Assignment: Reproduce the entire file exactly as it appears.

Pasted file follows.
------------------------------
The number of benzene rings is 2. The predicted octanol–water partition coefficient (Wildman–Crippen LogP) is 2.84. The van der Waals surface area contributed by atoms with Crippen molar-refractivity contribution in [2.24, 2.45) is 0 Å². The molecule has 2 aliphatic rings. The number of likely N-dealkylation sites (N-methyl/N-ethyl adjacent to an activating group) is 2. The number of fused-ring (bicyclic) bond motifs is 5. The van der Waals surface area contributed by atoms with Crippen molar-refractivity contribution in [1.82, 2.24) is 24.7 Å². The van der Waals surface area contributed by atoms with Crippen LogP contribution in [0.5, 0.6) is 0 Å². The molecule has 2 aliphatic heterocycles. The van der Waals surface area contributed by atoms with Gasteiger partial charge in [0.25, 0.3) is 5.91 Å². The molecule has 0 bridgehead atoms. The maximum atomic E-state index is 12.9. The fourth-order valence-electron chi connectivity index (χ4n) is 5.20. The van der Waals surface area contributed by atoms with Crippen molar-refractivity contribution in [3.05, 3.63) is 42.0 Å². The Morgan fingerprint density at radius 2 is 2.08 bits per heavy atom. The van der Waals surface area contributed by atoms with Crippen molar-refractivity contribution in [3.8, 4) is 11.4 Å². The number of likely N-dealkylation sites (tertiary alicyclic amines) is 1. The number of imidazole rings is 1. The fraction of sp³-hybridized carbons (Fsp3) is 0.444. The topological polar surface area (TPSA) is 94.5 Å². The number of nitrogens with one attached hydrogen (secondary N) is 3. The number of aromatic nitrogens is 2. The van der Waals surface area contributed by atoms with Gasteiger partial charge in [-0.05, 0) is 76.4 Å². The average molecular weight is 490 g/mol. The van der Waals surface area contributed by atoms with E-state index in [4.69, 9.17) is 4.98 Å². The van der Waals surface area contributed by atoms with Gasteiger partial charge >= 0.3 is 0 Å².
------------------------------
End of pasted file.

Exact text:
The number of benzene rings is 2. The predicted octanol–water partition coefficient (Wildman–Crippen LogP) is 2.84. The van der Waals surface area contributed by atoms with Crippen molar-refractivity contribution in [2.24, 2.45) is 0 Å². The molecule has 2 aliphatic rings. The number of likely N-dealkylation sites (N-methyl/N-ethyl adjacent to an activating group) is 2. The number of fused-ring (bicyclic) bond motifs is 5. The van der Waals surface area contributed by atoms with Crippen molar-refractivity contribution in [1.82, 2.24) is 24.7 Å². The van der Waals surface area contributed by atoms with Crippen LogP contribution in [0.5, 0.6) is 0 Å². The molecule has 2 aliphatic heterocycles. The van der Waals surface area contributed by atoms with Gasteiger partial charge in [0.25, 0.3) is 5.91 Å². The molecule has 0 bridgehead atoms. The maximum atomic E-state index is 12.9. The fourth-order valence-electron chi connectivity index (χ4n) is 5.20. The van der Waals surface area contributed by atoms with Crippen molar-refractivity contribution in [3.05, 3.63) is 42.0 Å². The Morgan fingerprint density at radius 2 is 2.08 bits per heavy atom. The van der Waals surface area contributed by atoms with Crippen molar-refractivity contribution in [3.8, 4) is 11.4 Å². The number of likely N-dealkylation sites (tertiary alicyclic amines) is 1. The number of imidazole rings is 1. The fraction of sp³-hybridized carbons (Fsp3) is 0.444. The topological polar surface area (TPSA) is 94.5 Å². The number of nitrogens with one attached hydrogen (secondary N) is 3. The number of aromatic nitrogens is 2. The van der Waals surface area contributed by atoms with Gasteiger partial charge in [-0.05, 0) is 76.4 Å². The average molecular weight is 490 g/mol. The van der Waals surface area contributed by atoms with E-state index in [4.69, 9.17) is 4.98 Å². The van der Waals surface area contributed by atoms with Gasteiger partial charge >= 0.3 is 0 Å².